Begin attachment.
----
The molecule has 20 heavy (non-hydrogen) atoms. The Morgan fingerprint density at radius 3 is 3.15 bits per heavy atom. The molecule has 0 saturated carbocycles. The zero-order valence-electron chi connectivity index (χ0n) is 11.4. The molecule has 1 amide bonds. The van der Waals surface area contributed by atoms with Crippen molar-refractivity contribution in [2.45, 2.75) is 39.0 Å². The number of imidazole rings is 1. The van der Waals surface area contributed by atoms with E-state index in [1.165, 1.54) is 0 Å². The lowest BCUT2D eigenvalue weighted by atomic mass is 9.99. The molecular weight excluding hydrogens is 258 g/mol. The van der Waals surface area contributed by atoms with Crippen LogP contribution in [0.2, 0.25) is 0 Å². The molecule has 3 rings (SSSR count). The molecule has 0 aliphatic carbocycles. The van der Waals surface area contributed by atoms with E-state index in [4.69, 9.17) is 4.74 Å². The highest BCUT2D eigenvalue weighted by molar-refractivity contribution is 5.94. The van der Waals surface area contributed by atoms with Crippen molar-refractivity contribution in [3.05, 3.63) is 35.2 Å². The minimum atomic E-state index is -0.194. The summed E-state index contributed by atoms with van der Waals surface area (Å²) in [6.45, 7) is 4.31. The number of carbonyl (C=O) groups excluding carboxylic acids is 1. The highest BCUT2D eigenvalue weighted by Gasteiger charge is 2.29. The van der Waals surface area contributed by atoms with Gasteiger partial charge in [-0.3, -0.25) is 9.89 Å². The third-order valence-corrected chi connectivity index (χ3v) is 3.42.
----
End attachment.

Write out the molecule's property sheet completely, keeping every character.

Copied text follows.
The molecule has 20 heavy (non-hydrogen) atoms. The Morgan fingerprint density at radius 3 is 3.15 bits per heavy atom. The molecule has 0 saturated carbocycles. The zero-order valence-electron chi connectivity index (χ0n) is 11.4. The molecule has 1 amide bonds. The van der Waals surface area contributed by atoms with Crippen molar-refractivity contribution in [2.45, 2.75) is 39.0 Å². The number of imidazole rings is 1. The van der Waals surface area contributed by atoms with E-state index in [1.165, 1.54) is 0 Å². The lowest BCUT2D eigenvalue weighted by atomic mass is 9.99. The molecular weight excluding hydrogens is 258 g/mol. The van der Waals surface area contributed by atoms with Crippen LogP contribution in [0.2, 0.25) is 0 Å². The molecule has 3 rings (SSSR count). The molecule has 0 aliphatic carbocycles. The van der Waals surface area contributed by atoms with E-state index in [4.69, 9.17) is 4.74 Å². The highest BCUT2D eigenvalue weighted by molar-refractivity contribution is 5.94. The van der Waals surface area contributed by atoms with Crippen molar-refractivity contribution in [3.05, 3.63) is 35.2 Å². The minimum atomic E-state index is -0.194. The summed E-state index contributed by atoms with van der Waals surface area (Å²) in [6.45, 7) is 4.31. The number of carbonyl (C=O) groups excluding carboxylic acids is 1. The highest BCUT2D eigenvalue weighted by Gasteiger charge is 2.29. The van der Waals surface area contributed by atoms with Gasteiger partial charge in [-0.3, -0.25) is 9.89 Å². The third-order valence-corrected chi connectivity index (χ3v) is 3.42.